“The party is not some monolith; it’s a group of people who share certain values,” Owens said. “If they think they’re independents and they all have shared interests, whether they want to call it that or not, it’s basically a political party. … And candidates could (feel) beholden to this new group, too.”
Owens said it’s not out of place for the Democratic or Republican Party to be involved in local government. He said there are issues that come up locally where the crucial values of political parties come into play, such as education issues or human services, public safety, or the way people are treated as employees.
Leitzell said the political party structure hinders independent candidates in Ohio, arguing that Republican- and Democrat-staffed county boards of election see independents as a threat to their candidates. As an independent candidate, Leitzell must turn in 1,852 valid signatures to get on the 2014 county commission ballot, while any Democrat or Republican needs only 50.
Steve Harsman, deputy director of the Montgomery County Board of Elections, said both BOE staffing and signature requirements are set by state law that gives preference to the “major political parties” as set by election results. Harsman and county Elections Director Jan Kelly, a Republican, said they do not try to hinder independents.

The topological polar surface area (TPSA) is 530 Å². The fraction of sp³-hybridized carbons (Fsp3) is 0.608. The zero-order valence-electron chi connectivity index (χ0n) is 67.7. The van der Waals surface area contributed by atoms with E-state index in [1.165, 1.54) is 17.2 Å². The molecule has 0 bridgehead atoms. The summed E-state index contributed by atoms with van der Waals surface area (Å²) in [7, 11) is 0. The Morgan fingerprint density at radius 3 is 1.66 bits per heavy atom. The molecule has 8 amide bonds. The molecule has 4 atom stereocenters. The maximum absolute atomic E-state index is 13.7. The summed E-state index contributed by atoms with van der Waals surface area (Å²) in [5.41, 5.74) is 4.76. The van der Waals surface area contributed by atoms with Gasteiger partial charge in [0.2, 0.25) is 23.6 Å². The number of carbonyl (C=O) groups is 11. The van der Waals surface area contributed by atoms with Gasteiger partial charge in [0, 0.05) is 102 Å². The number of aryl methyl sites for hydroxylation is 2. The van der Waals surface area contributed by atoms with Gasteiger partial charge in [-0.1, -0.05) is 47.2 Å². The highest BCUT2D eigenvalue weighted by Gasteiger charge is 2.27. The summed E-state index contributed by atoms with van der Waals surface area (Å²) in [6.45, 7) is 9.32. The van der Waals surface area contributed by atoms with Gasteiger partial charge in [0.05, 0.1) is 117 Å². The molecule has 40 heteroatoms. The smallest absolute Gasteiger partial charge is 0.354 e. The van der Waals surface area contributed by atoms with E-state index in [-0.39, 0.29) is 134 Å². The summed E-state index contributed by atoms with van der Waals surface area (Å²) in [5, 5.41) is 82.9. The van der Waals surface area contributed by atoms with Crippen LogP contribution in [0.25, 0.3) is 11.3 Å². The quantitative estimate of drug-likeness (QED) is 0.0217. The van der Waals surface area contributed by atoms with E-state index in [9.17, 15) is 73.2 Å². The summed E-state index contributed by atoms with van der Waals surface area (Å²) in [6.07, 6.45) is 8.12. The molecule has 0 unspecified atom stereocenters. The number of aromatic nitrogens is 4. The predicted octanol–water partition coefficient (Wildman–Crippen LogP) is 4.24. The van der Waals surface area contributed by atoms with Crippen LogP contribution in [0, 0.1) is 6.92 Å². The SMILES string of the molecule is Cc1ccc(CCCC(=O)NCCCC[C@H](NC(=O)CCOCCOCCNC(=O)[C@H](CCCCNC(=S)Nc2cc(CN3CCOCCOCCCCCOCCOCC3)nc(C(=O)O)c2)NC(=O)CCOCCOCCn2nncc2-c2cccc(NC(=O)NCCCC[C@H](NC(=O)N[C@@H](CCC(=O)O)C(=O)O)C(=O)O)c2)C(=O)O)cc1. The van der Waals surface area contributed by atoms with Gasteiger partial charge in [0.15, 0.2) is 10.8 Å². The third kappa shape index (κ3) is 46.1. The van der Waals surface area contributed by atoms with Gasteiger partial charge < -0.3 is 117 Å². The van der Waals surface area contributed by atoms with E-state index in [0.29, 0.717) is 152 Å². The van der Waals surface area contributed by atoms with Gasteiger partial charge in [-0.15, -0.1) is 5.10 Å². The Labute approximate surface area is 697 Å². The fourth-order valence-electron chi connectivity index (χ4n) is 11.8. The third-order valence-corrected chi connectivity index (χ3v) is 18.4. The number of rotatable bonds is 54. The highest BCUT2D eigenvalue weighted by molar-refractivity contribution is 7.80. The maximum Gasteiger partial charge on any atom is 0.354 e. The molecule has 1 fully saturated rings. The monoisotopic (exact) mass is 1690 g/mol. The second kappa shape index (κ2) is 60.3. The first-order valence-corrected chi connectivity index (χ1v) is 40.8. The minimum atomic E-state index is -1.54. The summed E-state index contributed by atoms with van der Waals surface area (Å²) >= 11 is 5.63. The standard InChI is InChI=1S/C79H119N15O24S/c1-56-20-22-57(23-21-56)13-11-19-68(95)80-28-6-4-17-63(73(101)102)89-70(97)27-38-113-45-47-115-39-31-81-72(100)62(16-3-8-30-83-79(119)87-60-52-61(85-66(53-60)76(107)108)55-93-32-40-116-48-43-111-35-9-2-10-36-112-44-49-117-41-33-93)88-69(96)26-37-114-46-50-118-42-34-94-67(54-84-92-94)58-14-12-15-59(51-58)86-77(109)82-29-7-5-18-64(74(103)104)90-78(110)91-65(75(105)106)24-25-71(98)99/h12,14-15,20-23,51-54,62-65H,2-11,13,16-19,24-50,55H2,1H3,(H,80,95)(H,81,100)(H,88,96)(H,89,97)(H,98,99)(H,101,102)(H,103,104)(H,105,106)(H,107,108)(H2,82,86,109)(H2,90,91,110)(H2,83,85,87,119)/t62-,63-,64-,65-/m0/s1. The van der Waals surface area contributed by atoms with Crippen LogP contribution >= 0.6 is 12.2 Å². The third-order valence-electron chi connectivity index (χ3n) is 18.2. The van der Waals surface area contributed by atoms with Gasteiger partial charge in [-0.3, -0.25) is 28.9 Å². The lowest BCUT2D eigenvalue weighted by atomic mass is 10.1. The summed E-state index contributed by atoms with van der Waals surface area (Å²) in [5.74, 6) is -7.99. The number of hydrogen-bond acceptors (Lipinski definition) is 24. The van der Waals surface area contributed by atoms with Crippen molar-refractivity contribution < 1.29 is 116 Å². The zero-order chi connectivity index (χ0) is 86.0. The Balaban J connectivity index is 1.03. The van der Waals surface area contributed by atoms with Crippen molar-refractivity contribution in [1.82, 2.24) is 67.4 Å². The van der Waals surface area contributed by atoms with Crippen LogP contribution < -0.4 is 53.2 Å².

“We take an oath to do our job. It’s a very serious oath, and it has legal ramifications if we don’t follow that oath,” Harsman said. “I accepted this job to represent all Montgomery County citizens.”
How partisan are we?
Leitzell cited national frustration with gridlock in Washington, and argued that 40 percent of Americans would classify themselves as independents or centrists looking for something better.
Matt Filipic, a visiting professor of political science at Wright State University, said Leitzell’s estimate has some validity, but that the issue is complicated. He agreed that 40 percent of survey respondents will first identify themselves as independents. But when asked further, all but 10 percent will clarify that they’re definitely closer to one major party than the other, Filipic said.
And election results in recent partisan races show that when push comes to shove, almost all voters choose the Democrat or Republican over an independent candidate.
Filipic said some recent national groups have tried to do what the Montgomery County Independents are doing, pointing to Americans Elect, which adopted the slogan, “Pick a president, not a party.” There was also the “No Labels” group that launched in 2010, with the mission to “move America from the old politics of point-scoring toward a new politics of problem-solving.”
But Filipic said those groups have not gained much traction.
Gantt argued that despite current frustration, America’s two-party system is better than multi-party systems in other nations.
“It’s a free country, and (the independents) can do what they want. With a few of those individuals, it seems they never seem to take the time to learn how to work within the respective party systems. They just want to fight it all the time. … I think it’s much more productive to join the group and work from within. … And if the Republican or Democrat headquarters people don’t want to endorse you, challenge them in a primary and beat them.”